What is mental illness?

What follows is my take on trying to understand mental illness or mental difficulties.  It is based on how I use the Human Givens insights, both for me and my clients.

I am not an academic and merely a humble private practitioner.  My authority such as it is, is my experience in helping the large majority of people who come to see me. So enjoy – if that is not too hard to do.

Most mental and emotional difficulties are not mental illnesses. They are not caused by bacteria or viruses; they are not caused by a physical organ or brain failure or dysfunction, or by a genetic mutation or an unfortunate genetic inheritance.  They are not linked to a failure of the immune system or to a cancerous type cell failure.  There are no chemical or biological markers or scanning that can identify any mental illness.

Mental illness is a lack of emotional and cognitive fitness.   And this lack of fitness is of course fuelled by a deficiency of the right kind of training. What else could it be? If you don’t use it you lose it – or at the very least if you use it in an inappropriate manner and given that the body mind system is complex and interconnected, then you will be storing up trouble.  That trouble is what we call mental illness – the inevitable unravelling and failures to self correct or heal.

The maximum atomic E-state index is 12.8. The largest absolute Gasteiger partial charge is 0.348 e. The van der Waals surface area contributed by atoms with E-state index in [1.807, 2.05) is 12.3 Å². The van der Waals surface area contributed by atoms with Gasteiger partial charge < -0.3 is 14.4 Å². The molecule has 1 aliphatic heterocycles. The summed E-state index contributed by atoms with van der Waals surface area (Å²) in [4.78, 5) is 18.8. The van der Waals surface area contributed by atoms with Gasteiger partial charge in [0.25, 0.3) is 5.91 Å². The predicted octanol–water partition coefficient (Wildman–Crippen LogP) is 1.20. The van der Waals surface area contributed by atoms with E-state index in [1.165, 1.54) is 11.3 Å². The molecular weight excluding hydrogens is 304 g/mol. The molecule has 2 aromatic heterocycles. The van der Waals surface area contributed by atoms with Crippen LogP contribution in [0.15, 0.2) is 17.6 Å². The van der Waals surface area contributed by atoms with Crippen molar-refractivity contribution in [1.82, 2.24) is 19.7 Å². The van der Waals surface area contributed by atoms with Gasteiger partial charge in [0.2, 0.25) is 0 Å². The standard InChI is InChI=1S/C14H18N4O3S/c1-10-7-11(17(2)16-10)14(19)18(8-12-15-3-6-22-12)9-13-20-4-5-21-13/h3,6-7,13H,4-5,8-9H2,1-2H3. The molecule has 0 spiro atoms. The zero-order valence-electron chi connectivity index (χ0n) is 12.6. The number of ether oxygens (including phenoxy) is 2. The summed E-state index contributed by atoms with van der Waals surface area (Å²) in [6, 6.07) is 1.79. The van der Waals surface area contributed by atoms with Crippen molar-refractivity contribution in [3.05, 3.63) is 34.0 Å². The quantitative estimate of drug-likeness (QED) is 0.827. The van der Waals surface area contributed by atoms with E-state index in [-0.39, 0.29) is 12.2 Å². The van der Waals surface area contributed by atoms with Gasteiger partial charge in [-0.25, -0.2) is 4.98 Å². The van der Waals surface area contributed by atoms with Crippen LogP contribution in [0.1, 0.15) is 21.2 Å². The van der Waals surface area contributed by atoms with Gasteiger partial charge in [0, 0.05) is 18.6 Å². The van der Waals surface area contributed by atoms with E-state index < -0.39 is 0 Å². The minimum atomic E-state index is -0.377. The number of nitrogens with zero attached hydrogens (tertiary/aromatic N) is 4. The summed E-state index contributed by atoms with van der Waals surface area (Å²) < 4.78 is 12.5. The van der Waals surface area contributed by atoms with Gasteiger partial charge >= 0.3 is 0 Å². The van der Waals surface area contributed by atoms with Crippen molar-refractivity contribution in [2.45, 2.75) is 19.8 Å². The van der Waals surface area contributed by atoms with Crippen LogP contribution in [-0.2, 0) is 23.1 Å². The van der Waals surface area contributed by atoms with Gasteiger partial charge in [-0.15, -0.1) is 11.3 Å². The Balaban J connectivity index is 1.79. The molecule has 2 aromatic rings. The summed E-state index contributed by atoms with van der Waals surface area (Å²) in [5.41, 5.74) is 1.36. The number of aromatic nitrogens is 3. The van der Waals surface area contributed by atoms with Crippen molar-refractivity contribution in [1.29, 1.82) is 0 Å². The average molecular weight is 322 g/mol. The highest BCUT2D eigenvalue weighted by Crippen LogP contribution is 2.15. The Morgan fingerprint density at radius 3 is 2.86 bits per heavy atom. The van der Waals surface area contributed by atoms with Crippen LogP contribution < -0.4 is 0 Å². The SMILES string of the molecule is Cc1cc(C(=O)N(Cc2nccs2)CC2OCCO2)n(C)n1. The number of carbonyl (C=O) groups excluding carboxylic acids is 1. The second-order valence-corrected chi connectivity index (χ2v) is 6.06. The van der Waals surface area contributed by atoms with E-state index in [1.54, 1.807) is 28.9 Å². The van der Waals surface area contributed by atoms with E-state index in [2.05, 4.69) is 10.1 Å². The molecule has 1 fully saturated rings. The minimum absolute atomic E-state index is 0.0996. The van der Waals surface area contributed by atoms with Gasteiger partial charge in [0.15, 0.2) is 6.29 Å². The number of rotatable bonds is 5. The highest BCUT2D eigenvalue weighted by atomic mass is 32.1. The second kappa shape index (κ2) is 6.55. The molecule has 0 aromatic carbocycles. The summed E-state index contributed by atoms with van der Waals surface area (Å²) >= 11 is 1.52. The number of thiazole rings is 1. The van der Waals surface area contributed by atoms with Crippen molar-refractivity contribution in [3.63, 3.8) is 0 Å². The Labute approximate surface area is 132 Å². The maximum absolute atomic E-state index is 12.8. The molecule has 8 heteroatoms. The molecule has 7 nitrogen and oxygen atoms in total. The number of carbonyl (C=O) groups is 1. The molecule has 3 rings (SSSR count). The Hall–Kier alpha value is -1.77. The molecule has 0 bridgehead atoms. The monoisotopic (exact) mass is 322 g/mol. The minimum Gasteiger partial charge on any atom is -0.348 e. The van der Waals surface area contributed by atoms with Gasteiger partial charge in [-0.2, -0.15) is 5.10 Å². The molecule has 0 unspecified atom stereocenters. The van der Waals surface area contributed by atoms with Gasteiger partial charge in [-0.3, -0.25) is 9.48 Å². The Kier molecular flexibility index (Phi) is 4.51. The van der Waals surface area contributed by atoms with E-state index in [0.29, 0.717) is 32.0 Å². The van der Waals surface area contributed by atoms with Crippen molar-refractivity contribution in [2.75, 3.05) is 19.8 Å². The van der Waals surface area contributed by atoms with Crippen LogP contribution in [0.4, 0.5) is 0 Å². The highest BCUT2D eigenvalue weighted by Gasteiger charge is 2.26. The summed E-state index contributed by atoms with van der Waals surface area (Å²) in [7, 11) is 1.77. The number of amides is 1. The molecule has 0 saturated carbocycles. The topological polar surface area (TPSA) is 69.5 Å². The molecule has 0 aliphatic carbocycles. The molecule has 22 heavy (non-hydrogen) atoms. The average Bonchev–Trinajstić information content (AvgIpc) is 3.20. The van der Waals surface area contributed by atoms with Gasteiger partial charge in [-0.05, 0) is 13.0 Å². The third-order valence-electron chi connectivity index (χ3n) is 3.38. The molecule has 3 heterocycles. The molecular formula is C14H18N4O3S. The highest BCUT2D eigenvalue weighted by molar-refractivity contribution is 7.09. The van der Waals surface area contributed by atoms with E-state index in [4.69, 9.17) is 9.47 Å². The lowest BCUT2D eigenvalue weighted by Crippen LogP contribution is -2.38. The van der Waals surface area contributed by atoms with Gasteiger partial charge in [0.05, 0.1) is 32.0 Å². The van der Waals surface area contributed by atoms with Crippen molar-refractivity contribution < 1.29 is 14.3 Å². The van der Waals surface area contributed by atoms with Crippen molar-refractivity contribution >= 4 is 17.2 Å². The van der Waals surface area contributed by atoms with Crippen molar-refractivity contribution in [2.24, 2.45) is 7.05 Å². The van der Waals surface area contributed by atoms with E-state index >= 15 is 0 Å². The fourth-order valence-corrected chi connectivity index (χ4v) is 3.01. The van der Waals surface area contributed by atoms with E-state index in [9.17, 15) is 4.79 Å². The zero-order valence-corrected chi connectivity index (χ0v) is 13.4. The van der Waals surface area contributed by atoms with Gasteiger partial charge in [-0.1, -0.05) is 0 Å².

It can be put even more simply.  Most mental problems are the normal and predictable responses to a life that is not working too well.  Vicious circles are part of most mental problems, which in turn are the failure of our natural and automatic self equilibrating or healing – despite doing the best we can.  For most mental problems also there will be somewhere down the line, the experience of a serious threat or traumatic memory that is still ever lingering and reactivating.  Clearly trauma can amplify vicious circles and disable our natural automatic self equilibrating capacities (or virtuous circle).

Understanding depressions, anxieties and addictions and you understand most mental illness

There are three broad responses to the stress of a life that is not working and hence where emotions are not under control.  One is to worry about it, the second is to fear it and the third is to protect against it.  If worry is the primary response, then depressions will arise.  Fear will induce a wide range of anxiety responses and protection is the addictive/obsessive response.

But these three responses – of worry, fear and protection are not separate.  There is no clear water between them.  Instead there is a continuum between the three and with fear response nestling between the other two.

I am not suggesting for moment that depression, addiction or anxieties are anything other than close cousins.  They are on a continuum that can manifest in many different ways.  This is particularly so with anxieties, where there are many – performance, social, phobias, generalised anxieties as the generic term, and so on.

But the differences are much less important than the similarities and they all merge into the other.

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